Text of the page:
ABSTRACT: Enterprise litigation finance is a rapidly growing industry that seeks to provide corporations and law firms with loans to pay for expensive litigation in return for a cut of the damages. In this note we explore the origins of the industry as well as recent developments that indicate an important shift in what types of cases litigation finance firms invest in as well as who these deals are done between
A recently emergent industry that has developed rapidly since 2010, “litigation finance” is a relatively new industry that combines the practice and analysis of law with the tools and structure of investment management. Historically, the first litigation finance funds were focused on consumer level litigation (e.g., personal injury), in which funds would finance individuals that lacked capital to pursue consumer litigation through a strong legal team. By providing financing to enable an individual to pursue a lawsuit, the litigation finance firm would participate in a substantial percentage of the outcome of the lawsuit.
The Emergence of the Market
While the consumer segment of the industry has steadily grown since inception, the enterprise segment was a nominal segment pre-2007. However, the transformation of the multinational corporate legal department after the 2007 recession forced inside counsel to seek out additional cost management tools, including outside financing of litigation – for litigation financiers, pursuit of enterprise level asset financing entails significant upside: core litigation continues to rise between companies across classes (e.g., class action shareholder, antitrust, commercial disputes, intellectual property), assets are generally uncorrelated with other asset classes, and if balanced with the appropriate resources and meritorious litigation, potential exists for large payouts.
Since the early 2000s, the industry has grown rapidly, with players such as Bentham IMF rising to lead in AUM terms. See Exhibit 1. While initial reactions drew the ire of some in the legal profession as there were questions about the legality of these arrangements and concerns about conflicts of interest (e.g., champerty and maintenance), many of these concerns have been assuaged as several successful examples of litigation finance have been executed across the industry.
Moreover, continued pressure on inside counsel has made general counsels amenable to litigation finance and also unlocked a new segment for the industry, law firms. As corporate legal departments began demanding lower rates and insourcing workstreams, law firms found themselves in need of capital to fund their expenses, and litigation finance firms were a natural fit. There is potential for significant growth through law firms and litigation finance partnerships.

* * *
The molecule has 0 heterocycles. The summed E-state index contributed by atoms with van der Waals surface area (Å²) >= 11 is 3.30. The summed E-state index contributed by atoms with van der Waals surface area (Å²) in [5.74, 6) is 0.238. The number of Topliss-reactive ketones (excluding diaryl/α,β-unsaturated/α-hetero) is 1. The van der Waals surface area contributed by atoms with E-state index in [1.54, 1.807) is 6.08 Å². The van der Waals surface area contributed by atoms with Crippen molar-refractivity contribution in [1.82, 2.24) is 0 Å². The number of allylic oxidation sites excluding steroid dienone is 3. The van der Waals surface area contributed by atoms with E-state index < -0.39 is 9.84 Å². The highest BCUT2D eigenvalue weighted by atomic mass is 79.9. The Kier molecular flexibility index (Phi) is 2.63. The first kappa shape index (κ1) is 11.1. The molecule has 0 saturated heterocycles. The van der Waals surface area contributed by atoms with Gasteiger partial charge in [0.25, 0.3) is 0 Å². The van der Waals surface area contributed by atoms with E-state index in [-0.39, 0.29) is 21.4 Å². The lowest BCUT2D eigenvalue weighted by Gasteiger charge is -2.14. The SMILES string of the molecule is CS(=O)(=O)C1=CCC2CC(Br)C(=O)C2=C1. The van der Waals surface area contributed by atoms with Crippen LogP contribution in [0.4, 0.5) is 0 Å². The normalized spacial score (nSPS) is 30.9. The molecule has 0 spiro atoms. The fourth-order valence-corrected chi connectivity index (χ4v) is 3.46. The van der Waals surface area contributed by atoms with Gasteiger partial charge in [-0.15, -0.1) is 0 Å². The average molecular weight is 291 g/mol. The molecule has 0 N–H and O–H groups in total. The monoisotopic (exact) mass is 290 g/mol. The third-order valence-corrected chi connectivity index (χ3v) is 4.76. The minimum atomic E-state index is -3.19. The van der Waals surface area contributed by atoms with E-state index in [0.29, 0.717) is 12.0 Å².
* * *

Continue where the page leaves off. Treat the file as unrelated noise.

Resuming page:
Exhibit 1 – The propagation of litigation finance firms
The Market Evolution
During the early stages of the litigation finance industry, most deals were smaller, “ad hoc” deals for specific situations. Now most enterprise litigation finance firms only finance large cases with the potential for significant payout – for example, the average investment of Gerchen Keller, a firm launched in 2013 with over $800MM in capital, increased almost three-fold from 2013 to 2015, from $3.7MM to $10.3MM. In addition, litigation finance firms have started moving away from ad hoc cases and are applying portfolio theory to diversify holdings and increase their risk-to-reward ratios. Instead of investing in single cases, many litigation finance firms have invested in a portfolio of cases, allowing them to hedge against potential losses and obtain a broad portfolio of uncorrelated cases.
Additionally, some firms have partnered with law firms to finance operations for a percentage of earnings each year and others have looked to funding late-stage litigation, where the claim holder may be wary of appeals and want to cash out immediately. Bentham and Burford, another market leader, have invested heavily in mass torts, both in the U.S and in Europe. The success of these firms has attracted attention from traditional asset managers. Credit Suisse had one of the leading litigation finance teams but was forced to disband the group due to conflicts with its banking operations (since then, the leaders of the group have gone on to start their own firms). Meanwhile, other banks and hedge funds, such as J.P Morgan and Fortress Investments have shown interest in the burgeoning litigation finance field.
At its heart, litigation finance displays the same tenets as most other investments – the firms have to understand the underlying claim asset at the center of the dispute, properly value these assets and determine the probability of various outcomes before pursuing an investment opportunity. With a finite set of cases that meet the requirements of these firms each year, the speed of diligence and accurate valuation of assets and opportunities presented will continue to heighten in importance and will be paramount to any one firm’s success in an evolving landscape.